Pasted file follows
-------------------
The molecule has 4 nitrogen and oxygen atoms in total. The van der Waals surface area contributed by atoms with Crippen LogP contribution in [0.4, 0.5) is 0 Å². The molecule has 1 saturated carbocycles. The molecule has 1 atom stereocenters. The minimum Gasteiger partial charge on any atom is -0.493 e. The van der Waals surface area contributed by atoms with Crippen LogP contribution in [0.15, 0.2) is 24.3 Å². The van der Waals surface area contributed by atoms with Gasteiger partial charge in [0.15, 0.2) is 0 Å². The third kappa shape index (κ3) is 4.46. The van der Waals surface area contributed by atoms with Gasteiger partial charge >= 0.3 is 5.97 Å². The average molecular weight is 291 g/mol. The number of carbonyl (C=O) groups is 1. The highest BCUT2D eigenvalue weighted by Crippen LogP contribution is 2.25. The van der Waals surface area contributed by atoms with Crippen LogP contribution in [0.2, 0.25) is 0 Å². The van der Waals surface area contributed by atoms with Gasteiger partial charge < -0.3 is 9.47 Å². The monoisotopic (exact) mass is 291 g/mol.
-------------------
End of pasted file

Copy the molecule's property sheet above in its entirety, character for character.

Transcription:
The molecule has 4 nitrogen and oxygen atoms in total. The van der Waals surface area contributed by atoms with Crippen LogP contribution in [0.4, 0.5) is 0 Å². The molecule has 1 saturated carbocycles. The molecule has 1 atom stereocenters. The minimum Gasteiger partial charge on any atom is -0.493 e. The van der Waals surface area contributed by atoms with Crippen LogP contribution in [0.15, 0.2) is 24.3 Å². The van der Waals surface area contributed by atoms with Gasteiger partial charge in [0.15, 0.2) is 0 Å². The third kappa shape index (κ3) is 4.46. The van der Waals surface area contributed by atoms with Gasteiger partial charge >= 0.3 is 5.97 Å². The average molecular weight is 291 g/mol. The number of carbonyl (C=O) groups is 1. The highest BCUT2D eigenvalue weighted by Crippen LogP contribution is 2.25. The van der Waals surface area contributed by atoms with Crippen LogP contribution in [0.2, 0.25) is 0 Å². The van der Waals surface area contributed by atoms with Gasteiger partial charge < -0.3 is 9.47 Å². The monoisotopic (exact) mass is 291 g/mol.